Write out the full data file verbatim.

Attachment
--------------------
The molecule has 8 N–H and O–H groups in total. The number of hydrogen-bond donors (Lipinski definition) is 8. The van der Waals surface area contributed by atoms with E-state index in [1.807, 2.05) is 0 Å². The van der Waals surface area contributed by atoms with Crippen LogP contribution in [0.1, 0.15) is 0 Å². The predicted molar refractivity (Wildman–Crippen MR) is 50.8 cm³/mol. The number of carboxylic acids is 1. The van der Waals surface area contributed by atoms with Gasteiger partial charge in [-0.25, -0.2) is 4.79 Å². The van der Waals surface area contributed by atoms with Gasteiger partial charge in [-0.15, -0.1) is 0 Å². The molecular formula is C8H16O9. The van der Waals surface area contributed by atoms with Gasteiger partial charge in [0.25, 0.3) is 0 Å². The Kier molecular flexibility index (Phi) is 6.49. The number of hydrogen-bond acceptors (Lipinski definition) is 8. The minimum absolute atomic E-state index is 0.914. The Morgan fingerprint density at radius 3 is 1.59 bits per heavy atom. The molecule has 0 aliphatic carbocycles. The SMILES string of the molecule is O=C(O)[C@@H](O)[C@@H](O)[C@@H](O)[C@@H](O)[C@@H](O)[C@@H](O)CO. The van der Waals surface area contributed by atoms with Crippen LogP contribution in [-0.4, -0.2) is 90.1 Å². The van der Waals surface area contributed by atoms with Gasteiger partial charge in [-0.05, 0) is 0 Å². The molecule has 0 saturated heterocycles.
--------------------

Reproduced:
The molecule has 8 N–H and O–H groups in total. The number of hydrogen-bond donors (Lipinski definition) is 8. The van der Waals surface area contributed by atoms with E-state index in [1.807, 2.05) is 0 Å². The van der Waals surface area contributed by atoms with Crippen LogP contribution in [0.1, 0.15) is 0 Å². The predicted molar refractivity (Wildman–Crippen MR) is 50.8 cm³/mol. The number of carboxylic acids is 1. The van der Waals surface area contributed by atoms with Gasteiger partial charge in [-0.25, -0.2) is 4.79 Å². The van der Waals surface area contributed by atoms with Gasteiger partial charge in [-0.15, -0.1) is 0 Å². The molecular formula is C8H16O9. The van der Waals surface area contributed by atoms with Gasteiger partial charge in [0.25, 0.3) is 0 Å². The Kier molecular flexibility index (Phi) is 6.49. The number of hydrogen-bond acceptors (Lipinski definition) is 8. The minimum absolute atomic E-state index is 0.914. The Morgan fingerprint density at radius 3 is 1.59 bits per heavy atom. The molecule has 0 aliphatic carbocycles. The SMILES string of the molecule is O=C(O)[C@@H](O)[C@@H](O)[C@@H](O)[C@@H](O)[C@@H](O)[C@@H](O)CO. The van der Waals surface area contributed by atoms with Crippen LogP contribution in [-0.4, -0.2) is 90.1 Å². The van der Waals surface area contributed by atoms with Gasteiger partial charge in [-0.05, 0) is 0 Å². The molecule has 0 saturated heterocycles.